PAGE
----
That makes it the Kingmaker in the June 3 election, according to her warped reasoning. May our Maker have mercy on such poor souls? It’s not that Sister Keke cannot count.

She just happens to confuse ones for tens. It’s a pity she will not be counting the votes.
Sister Keke is not high on anything illegal. She genuinely believes that without the RCL the opposition pact will suffer.
That is why she had the gall to instruct her supporters in Taung to disregard the agreement. And how many supporters were there?
Well, enough to fill a chicken bus.

No wonder her chances of getting a single seat are not so ‘chubby’.

Perhaps one of the biggest problems for Lesotho is that its people don’t know when to shut up.
They want to have the last word on everything, in arguments, funerals and weddings. They keep waffling even when it’s prudent to just zip it.

No wonder we never get much done in this country. We seem to think we will chatter away our problems.
We just keep on ranting as if our hearts will stop when we shut those beaks. The urge to prattle affects everyone, from the most sophisticated to village bumpkins.

Last week High Court Registrar, Lesitsi Mokeke, could not resist the temptation to babble.

He had been stung by a story that the High Court is leasing a ridiculously expensive house, owned by one of its judges, for the chief justice.
In full national glare Mokeke tried to justify renting a M27 000-house for a chief justice whose housing allowance is a measly M4 000.
Mokeke tried to wiggle out by claiming they had used an estate agent to find the property.

You could see that Mokeke was pleased with himself as he uttered that tosh. If you are blunt like Muckraker you could summarise what Mokeke said at that press briefing as BS.

He was saying there is nothing wrong with hiring a mansion for the chief justice because the law is silent on how much can be used.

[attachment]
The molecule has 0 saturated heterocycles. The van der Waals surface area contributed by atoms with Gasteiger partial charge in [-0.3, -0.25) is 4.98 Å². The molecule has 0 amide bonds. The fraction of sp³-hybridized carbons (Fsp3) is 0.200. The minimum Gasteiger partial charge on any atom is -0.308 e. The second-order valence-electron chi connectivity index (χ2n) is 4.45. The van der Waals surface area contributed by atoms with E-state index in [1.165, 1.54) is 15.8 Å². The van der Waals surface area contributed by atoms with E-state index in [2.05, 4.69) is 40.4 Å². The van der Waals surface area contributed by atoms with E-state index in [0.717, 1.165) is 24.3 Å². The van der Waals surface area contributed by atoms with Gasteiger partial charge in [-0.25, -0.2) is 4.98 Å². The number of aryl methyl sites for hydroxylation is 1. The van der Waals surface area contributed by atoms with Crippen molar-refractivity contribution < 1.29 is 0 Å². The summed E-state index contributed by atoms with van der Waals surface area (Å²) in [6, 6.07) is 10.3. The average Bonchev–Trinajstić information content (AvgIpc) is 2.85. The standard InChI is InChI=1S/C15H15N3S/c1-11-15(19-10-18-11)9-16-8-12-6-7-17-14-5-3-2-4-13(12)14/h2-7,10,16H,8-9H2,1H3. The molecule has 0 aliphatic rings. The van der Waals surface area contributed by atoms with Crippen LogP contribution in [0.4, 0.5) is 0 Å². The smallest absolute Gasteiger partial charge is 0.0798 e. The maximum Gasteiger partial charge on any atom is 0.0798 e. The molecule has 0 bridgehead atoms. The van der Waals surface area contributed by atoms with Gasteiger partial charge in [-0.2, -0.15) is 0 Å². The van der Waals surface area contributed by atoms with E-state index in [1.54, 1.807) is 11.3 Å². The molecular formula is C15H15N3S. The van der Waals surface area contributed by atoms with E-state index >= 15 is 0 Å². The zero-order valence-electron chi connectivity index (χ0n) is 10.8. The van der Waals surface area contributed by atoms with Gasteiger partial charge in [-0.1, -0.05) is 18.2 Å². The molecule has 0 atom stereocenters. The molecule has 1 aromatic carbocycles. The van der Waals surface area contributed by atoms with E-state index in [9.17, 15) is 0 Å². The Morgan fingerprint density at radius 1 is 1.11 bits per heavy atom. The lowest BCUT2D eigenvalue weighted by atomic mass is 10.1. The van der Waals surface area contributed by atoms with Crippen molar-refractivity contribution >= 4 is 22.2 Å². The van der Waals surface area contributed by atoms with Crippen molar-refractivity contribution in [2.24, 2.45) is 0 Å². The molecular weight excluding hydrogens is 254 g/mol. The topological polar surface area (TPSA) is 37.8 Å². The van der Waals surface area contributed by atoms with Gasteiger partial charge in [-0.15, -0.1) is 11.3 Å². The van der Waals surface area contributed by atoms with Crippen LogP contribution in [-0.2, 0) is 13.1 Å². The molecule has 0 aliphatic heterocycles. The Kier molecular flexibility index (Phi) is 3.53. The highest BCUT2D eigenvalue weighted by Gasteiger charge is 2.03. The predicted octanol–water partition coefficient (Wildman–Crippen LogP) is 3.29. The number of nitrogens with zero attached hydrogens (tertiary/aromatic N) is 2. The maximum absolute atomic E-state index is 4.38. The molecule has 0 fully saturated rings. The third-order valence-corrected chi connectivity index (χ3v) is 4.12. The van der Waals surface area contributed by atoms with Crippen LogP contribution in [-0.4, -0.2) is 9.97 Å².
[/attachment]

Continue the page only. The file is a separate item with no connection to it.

Further, he was saying those who see a conflict of interest in the High Court renting a judge’s house were being mischievous. Which all comes to one conclusion: Mokeke is too clever by half.

For a lawyer, he could conjure up a better spin than the drivel he tried to sell to journalists.
There was no need to weave an intricate web because the scandal was there for all to see. As clear as a goat’s behind.
Coincidence is when two women wear similar dresses to the same party. A High Court renting a house from one of its judges is by design.
That Mokeke and his people did not know the house belonged to a judge until they signed the lease does not absolve them of blame. They should have known this was going to come back to haunt them.

In a rush to have the last word Mokeke forgot that the issue at hand is not that there was any scandal but that the deal creates a bad perception for the High Court.

It is the idea, and not the reality, that matters.  If Mokeke had walked out of the press briefing without mentioning the monetary side of the scandal the damage to his reputation and that of the judiciary would not be as terrible as it is.

But the man could not just help himself. He was on fire because journalists kept nodding at his words like zombies.
He said there was nothing wrong with renting a M27 000-house for the chief justice even though she is entitled to a M4000 housing allowance.

So let’s break it down.  The chief justice’s net salary is around M40 000. The M27 000 being paid for her house translates to 67 percent of her net salary.  No one in their right senses spends two-thirds of their salary on rent. The question then is: would the chief justice be staying in that house if she was paying from her salary?

Mokeke does not see anything wrong with such an arrangement because it’s not his money being used.
And herein lies the problem with our bureaucrats.

As long as the money belongs to government austerity does not apply.
That is why at his press conference Mokeke did not allude to the auditors’ finding that the lease is tantamount to uneconomical use of government funds.

That explains why civil servants sign off dubious deals.
They use the same evil justification they use when dishing contracts to unqualified and dubious companies.